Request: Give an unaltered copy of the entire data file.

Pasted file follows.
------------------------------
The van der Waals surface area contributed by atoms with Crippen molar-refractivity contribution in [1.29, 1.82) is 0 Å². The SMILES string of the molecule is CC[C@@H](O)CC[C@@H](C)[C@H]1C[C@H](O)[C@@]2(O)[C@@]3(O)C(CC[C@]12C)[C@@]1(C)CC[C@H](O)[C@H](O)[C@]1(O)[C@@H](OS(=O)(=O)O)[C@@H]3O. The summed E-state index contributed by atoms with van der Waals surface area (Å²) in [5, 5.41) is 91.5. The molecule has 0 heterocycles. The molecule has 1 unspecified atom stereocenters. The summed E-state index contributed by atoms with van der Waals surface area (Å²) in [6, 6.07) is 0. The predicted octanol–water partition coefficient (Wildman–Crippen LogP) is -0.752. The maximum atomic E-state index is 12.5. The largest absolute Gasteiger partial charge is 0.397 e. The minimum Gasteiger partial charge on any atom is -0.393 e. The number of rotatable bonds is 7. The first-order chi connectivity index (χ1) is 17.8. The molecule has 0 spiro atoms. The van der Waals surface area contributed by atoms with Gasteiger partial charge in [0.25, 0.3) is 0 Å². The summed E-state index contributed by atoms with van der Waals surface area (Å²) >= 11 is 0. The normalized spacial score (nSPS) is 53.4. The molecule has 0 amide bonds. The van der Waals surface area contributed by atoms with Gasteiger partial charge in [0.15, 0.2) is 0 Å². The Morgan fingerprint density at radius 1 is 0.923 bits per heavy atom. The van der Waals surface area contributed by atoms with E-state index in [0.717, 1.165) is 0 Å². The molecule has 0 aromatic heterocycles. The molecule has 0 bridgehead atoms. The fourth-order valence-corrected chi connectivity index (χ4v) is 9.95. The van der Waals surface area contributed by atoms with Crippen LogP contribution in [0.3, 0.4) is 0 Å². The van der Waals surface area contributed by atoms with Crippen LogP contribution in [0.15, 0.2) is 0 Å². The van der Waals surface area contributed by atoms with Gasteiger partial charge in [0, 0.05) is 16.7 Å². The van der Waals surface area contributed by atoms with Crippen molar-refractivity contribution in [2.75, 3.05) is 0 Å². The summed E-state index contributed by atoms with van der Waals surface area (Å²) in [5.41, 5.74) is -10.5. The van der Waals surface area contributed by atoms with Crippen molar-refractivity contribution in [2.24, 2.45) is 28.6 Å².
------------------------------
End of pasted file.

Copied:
The van der Waals surface area contributed by atoms with Crippen molar-refractivity contribution in [1.29, 1.82) is 0 Å². The SMILES string of the molecule is CC[C@@H](O)CC[C@@H](C)[C@H]1C[C@H](O)[C@@]2(O)[C@@]3(O)C(CC[C@]12C)[C@@]1(C)CC[C@H](O)[C@H](O)[C@]1(O)[C@@H](OS(=O)(=O)O)[C@@H]3O. The summed E-state index contributed by atoms with van der Waals surface area (Å²) in [5, 5.41) is 91.5. The molecule has 0 heterocycles. The molecule has 1 unspecified atom stereocenters. The summed E-state index contributed by atoms with van der Waals surface area (Å²) in [6, 6.07) is 0. The predicted octanol–water partition coefficient (Wildman–Crippen LogP) is -0.752. The maximum atomic E-state index is 12.5. The largest absolute Gasteiger partial charge is 0.397 e. The minimum Gasteiger partial charge on any atom is -0.393 e. The number of rotatable bonds is 7. The first-order chi connectivity index (χ1) is 17.8. The molecule has 0 spiro atoms. The van der Waals surface area contributed by atoms with Gasteiger partial charge in [0.25, 0.3) is 0 Å². The summed E-state index contributed by atoms with van der Waals surface area (Å²) >= 11 is 0. The normalized spacial score (nSPS) is 53.4. The molecule has 0 amide bonds. The van der Waals surface area contributed by atoms with Gasteiger partial charge in [0.15, 0.2) is 0 Å². The Morgan fingerprint density at radius 1 is 0.923 bits per heavy atom. The van der Waals surface area contributed by atoms with E-state index in [0.717, 1.165) is 0 Å². The molecule has 0 aromatic heterocycles. The molecule has 0 bridgehead atoms. The fourth-order valence-corrected chi connectivity index (χ4v) is 9.95. The van der Waals surface area contributed by atoms with Crippen LogP contribution in [0.3, 0.4) is 0 Å². The van der Waals surface area contributed by atoms with Crippen LogP contribution in [0.15, 0.2) is 0 Å². The van der Waals surface area contributed by atoms with Gasteiger partial charge in [0, 0.05) is 16.7 Å². The van der Waals surface area contributed by atoms with Crippen molar-refractivity contribution in [2.75, 3.05) is 0 Å². The summed E-state index contributed by atoms with van der Waals surface area (Å²) in [5.41, 5.74) is -10.5. The van der Waals surface area contributed by atoms with Crippen molar-refractivity contribution in [2.24, 2.45) is 28.6 Å².